There are, he said, "a lot of the usual blockbusters and stuff but there are a lot of movies that people may have missed, like Exit Through the Gift Shop and The Fall."

While there are "so many good movies that come out," he said, "if [audiences] don’t make it the first week, they disappear. So there are a lot of them in there, [but] there are a lot of movies that are really dreadful,” as well.

The book, he added, “covers a lot of movies that you may have forgotten or never seen.”

His hope is that the reader might find “a lot of movies in there that [he] might be inspired to go see.”

Loder said that he has “always loved movies” and that one of the earliest motion pictures he remembers seeing was The Thing, when he was six years old, in 1951. His love of the movies is what motivates him to write about them.

He writes his reviews, he explained, from the perspective of a fan.

“I’m not a film critic,” he pointed out.

“I think 'film critics' are like Pauline Kael and David Thomson and people like that who spent their entire lives in dark rooms. I haven’t done that.”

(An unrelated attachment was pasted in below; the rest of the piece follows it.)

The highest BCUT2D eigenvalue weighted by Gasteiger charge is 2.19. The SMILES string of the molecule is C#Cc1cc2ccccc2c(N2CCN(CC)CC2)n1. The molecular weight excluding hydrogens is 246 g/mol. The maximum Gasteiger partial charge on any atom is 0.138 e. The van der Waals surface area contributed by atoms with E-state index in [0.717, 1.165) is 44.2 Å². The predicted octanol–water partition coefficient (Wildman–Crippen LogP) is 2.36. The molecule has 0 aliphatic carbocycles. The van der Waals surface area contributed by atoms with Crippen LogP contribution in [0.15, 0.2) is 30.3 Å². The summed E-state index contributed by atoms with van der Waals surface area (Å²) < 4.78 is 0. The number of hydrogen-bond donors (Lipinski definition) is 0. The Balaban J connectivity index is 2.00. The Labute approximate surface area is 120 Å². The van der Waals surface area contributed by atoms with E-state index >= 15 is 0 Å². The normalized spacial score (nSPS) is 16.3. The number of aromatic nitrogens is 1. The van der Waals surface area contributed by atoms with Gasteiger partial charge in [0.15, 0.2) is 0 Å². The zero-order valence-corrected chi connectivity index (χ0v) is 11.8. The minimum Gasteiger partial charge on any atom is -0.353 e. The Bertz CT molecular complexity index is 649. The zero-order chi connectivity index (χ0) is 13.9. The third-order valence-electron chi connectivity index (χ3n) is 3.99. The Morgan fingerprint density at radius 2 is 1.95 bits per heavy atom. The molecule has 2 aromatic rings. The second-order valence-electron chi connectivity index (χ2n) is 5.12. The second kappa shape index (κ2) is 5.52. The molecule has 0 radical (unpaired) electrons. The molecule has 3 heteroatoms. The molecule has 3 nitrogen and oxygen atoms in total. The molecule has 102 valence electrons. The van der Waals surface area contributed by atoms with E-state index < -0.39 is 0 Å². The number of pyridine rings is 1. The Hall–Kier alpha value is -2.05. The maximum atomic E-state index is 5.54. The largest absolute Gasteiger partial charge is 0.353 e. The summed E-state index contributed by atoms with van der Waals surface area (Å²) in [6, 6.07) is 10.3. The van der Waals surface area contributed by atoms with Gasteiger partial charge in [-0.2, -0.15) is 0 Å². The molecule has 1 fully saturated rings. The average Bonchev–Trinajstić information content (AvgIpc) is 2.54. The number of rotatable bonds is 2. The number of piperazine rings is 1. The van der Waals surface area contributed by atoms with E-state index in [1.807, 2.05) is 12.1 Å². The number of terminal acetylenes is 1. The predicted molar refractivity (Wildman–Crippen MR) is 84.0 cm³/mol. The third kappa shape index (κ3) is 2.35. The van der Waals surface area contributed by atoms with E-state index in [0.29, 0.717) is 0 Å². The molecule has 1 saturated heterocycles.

Still, he said, “I try to keep up. I see a lot of movies but I have a disorganized knowledge.”

When writing about movies, Loder explained, he decides whether he likes a film or not and then he tries to be entertaining in his review.

Asked if popular culture has a significant impact on politics or vice versa, Loder paused before answering.

“Politics has an impact on all of us -- a malign one, quite often.”

While he found the question interesting, he said, he did not know how popular culture had an impact on politics.

Loder then suggested that, “when you see people in Congress playing games on their laptops" while they are in session, then "that’s sort of an impact.”

Although – or perhaps because – he “loves movies,” Loder demurred when asked to name his favorite film.

“Ah, there’s no such thing!” he exclaimed.

He did, however, name the “best movie” he saw in 2011, Terrence Malick’s The Tree of Life, which stars Brad Pitt.

“It’s a brilliant, brilliant, brilliant movie. It’s really, really good. Everybody should go see it.”